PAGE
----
Trump's speech was the Hollywood equivalent of a doomed remake: COLUMN

PHOTO: President Donald Trump gives a prime-time address about border security, Jan. 8, 2018, at the White House in Washington.PlayCarolyn Kaster/AP
WATCH The President addresses the nation in making case for a border wall

The Hollywood equivalent of President Donald Trump's speech Tuesday night on immigration would be releasing a movie for the 12th time after it bombed at the box office a little over two months ago.

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The president's speech from the Oval Office provided no new information for this debate we are in over the government shutdown and border security, did not expand the audience who would be receptive to the president's message and will not move a single swing voter in America or in Congress to the president's position.

Other than all that, it went well.

One of the fascinating things about the president rerunning this same message but merely switching the venue to the Oval Office, is that the box office receipts already came in on this project on Nov. 8, 2018, and the message pushed by the president failed miserably at the polls. In fact, the president and his immigration message lost by a historic margin in a midterm election.

So why would you roll out the same message which failed just a few months ago and think it would be successful? My guess, just like some in Hollywood, is that when you lack creativity and you have something that got an applause line years ago, you try it again.

So in the aftermath of this presidential address, where are we?

PHOTO: The U.S. Capitol is seen as a partial government shutdown continues in Washington, Jan. 8, 2019. Jim Young/Reuters
The U.S. Capitol is seen as a partial government shutdown continues in Washington, Jan. 8, 2019.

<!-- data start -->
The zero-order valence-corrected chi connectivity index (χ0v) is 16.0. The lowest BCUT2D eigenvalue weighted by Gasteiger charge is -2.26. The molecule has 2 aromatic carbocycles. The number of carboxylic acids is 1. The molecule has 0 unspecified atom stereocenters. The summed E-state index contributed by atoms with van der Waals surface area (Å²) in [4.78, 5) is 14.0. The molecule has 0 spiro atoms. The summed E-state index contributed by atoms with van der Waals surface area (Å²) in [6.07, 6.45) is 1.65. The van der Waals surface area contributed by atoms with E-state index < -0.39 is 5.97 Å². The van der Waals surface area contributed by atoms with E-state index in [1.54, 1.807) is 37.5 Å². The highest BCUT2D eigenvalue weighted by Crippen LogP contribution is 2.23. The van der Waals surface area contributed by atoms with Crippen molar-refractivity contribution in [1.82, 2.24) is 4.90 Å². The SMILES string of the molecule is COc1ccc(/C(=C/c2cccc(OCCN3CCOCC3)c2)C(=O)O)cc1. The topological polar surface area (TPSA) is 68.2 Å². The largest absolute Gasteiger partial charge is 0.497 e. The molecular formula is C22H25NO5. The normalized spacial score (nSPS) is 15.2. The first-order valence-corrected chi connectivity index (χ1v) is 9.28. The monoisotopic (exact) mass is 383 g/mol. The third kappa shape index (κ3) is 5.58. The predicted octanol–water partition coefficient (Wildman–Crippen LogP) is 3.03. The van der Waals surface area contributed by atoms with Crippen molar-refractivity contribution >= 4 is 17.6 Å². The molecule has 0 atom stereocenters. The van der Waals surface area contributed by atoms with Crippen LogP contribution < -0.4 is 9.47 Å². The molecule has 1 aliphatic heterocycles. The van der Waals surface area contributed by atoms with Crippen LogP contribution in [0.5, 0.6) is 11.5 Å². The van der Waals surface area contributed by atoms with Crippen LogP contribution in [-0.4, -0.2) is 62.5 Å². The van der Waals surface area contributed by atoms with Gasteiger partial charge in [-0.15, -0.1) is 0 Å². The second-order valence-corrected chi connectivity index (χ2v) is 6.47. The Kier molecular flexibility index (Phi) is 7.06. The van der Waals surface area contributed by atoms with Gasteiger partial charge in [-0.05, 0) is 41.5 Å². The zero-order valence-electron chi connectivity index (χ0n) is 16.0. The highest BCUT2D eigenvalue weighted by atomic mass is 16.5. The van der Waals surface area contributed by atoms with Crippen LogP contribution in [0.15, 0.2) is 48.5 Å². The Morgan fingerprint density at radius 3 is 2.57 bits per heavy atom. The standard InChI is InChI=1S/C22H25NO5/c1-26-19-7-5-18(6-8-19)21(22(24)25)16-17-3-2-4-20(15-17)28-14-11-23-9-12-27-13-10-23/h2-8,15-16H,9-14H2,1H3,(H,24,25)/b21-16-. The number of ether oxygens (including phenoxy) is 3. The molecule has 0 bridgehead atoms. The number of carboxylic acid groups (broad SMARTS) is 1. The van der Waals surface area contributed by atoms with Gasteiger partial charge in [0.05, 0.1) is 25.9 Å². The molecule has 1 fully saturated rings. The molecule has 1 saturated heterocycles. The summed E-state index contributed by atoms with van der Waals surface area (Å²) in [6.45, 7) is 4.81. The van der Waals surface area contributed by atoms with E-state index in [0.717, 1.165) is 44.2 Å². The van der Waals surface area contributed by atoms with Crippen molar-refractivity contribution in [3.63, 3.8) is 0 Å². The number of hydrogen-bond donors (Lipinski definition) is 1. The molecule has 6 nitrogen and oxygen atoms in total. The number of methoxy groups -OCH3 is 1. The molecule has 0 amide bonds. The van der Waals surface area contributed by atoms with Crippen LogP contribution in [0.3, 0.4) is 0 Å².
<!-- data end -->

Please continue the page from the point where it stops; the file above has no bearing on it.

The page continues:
The president doesn't seem to understand that the majority of the country is opposed to him on this issue, as all public polling shows that Americans are against a border wall, blame the president for the shutdown and are supportive of the Democrats position of reopening the government. Until the president understands that, or enough Republicans in Congress finally get the religion of reality, this shutdown will go on.

On Friday, the length of this shutdown will set a record for longest one in U.S. history. And that is definitely not a point of pride for anyone. Soon, a large number of Americans will miss a paycheck and be in real pain. When that becomes readily and vocally apparent, this issue will be addressed.

In the meantime, it might be a good idea for the president to invest in a new script, new creative people, and refrain from relaunching a rejected movie. For a man who seems to crave ratings wins, the president might not want to stick with this immigration box office failure much longer.

Matthew Dowd is an ABC News analyst and special correspondent. Opinions expressed in this column do not necessarily reflect the views of ABC News.

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